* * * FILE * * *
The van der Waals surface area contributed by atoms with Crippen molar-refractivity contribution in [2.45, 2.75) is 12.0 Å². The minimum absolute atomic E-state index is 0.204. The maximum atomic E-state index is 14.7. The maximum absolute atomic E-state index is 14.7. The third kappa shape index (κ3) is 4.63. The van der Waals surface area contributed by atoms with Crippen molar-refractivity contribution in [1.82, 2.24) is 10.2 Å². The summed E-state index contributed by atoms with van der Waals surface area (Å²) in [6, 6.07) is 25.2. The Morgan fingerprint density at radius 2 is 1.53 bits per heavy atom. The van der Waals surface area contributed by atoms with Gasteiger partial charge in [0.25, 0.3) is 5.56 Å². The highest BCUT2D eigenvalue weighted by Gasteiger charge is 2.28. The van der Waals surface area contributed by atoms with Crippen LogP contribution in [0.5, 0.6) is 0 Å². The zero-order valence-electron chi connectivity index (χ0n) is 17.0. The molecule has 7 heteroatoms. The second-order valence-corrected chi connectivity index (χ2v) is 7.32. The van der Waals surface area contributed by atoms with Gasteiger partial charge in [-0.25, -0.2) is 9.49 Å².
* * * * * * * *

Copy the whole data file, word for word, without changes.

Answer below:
The van der Waals surface area contributed by atoms with Crippen molar-refractivity contribution in [2.45, 2.75) is 12.0 Å². The minimum absolute atomic E-state index is 0.204. The maximum atomic E-state index is 14.7. The maximum absolute atomic E-state index is 14.7. The third kappa shape index (κ3) is 4.63. The van der Waals surface area contributed by atoms with Crippen molar-refractivity contribution in [1.82, 2.24) is 10.2 Å². The summed E-state index contributed by atoms with van der Waals surface area (Å²) in [6, 6.07) is 25.2. The Morgan fingerprint density at radius 2 is 1.53 bits per heavy atom. The van der Waals surface area contributed by atoms with Gasteiger partial charge in [0.25, 0.3) is 5.56 Å². The highest BCUT2D eigenvalue weighted by Gasteiger charge is 2.28. The van der Waals surface area contributed by atoms with Crippen LogP contribution in [0.5, 0.6) is 0 Å². The zero-order valence-electron chi connectivity index (χ0n) is 17.0. The molecule has 7 heteroatoms. The second-order valence-corrected chi connectivity index (χ2v) is 7.32. The van der Waals surface area contributed by atoms with Gasteiger partial charge in [-0.25, -0.2) is 9.49 Å².